When planning development of a residential settlement one of the most important tests to do on the land is the acoustic survey. Generally spun over a 24 hour period the resultant sound levels will confirm whether any physical sound attenuation measures are necessary to protect potential occupants, either in their homes or in their gardens.
The National Planning Policy Framework (NPPF) lays down the requirements that noise levels are measured in regards to:
The NPPF which came in to play in March 2012 was designed to make residential planning more streamlined and to lose some of the previous restrictions that faced developers. Although this is the case the noise surveys carried out still adhere to the regulations of the codes of practise from BS8233: 2014 Guidance on sound insulation and noise reduction for buildingsas well as other relevant guidance.
Clients engage Healthy Abode to undertake sound assessments upon land or sites for which planning consent is sought to allow residential development. Following either our three hour or twenty-four hour assessment a detailed report is generated confirming site layout, noise criteria, sound monitoring methodology, sound level results and any physical attenuation measures necessary to ensure that the development complies with the noise criteria and that occupants are suitably protected.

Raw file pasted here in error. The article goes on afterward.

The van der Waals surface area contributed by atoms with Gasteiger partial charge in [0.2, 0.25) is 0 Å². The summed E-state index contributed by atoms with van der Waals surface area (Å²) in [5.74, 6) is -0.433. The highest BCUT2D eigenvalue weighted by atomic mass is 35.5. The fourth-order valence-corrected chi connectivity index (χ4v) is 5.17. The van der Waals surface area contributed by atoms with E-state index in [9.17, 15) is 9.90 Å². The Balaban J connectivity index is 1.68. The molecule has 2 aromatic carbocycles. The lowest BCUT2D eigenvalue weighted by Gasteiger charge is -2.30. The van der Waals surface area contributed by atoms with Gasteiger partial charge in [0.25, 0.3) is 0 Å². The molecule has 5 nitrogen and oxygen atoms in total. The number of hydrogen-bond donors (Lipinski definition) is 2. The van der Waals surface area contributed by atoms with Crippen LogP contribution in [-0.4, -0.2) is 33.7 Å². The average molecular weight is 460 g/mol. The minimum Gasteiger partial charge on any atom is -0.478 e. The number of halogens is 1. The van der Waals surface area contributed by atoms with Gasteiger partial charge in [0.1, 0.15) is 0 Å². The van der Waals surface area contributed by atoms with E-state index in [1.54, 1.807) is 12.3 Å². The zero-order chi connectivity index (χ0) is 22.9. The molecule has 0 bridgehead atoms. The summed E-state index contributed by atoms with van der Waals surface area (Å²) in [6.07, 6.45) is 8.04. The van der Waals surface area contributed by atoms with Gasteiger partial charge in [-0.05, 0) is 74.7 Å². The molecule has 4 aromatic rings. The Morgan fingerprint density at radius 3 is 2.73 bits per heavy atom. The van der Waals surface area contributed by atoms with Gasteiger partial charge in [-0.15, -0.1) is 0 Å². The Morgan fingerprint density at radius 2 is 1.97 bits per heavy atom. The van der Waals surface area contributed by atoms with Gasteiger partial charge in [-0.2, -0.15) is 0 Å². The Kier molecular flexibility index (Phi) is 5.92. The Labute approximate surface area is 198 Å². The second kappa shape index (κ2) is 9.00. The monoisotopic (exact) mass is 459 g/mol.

Once the local planning council are satisfied that the acoustic survey is complete and that sound levels, which would be heard from within the home once, it has been built on the proposed development are accurate. Then noise ceases to be a reason to restrict development, this is in line with the view of the NPPF.
In order for any proposal to be approved by the local planning authority (Council) the results and all relevant documents must be presented factually. It is for this reason that Healthy Abode’s reports ensure sound levels comply with the 1999 World Health Organisation’s Guidelines for Community Noise. Typically we also refer to the noise generated for a short period whilst homes are being generated we consider the 2009 Guidelines for noise and vibration control on construction and open sites and refer to suitable noise control measures.
Healthy Abode’s reports demonstrate that all requirements and legislation can be adhered to, therefore giving the planning application the best chance that the proposal will be accepted by the Local Planning Authority (Council) and allowed to start work at the earliest date. Should there be concerns over the findings of the report our acousticians are well placed to iron out any creases which have deemed the proposal unsuitable. This could include such things as commenting further on the area of the report or on further sound attenuation measures or greater details on those measures being detailed to allow the application not to be refused on the grounds of noise impact.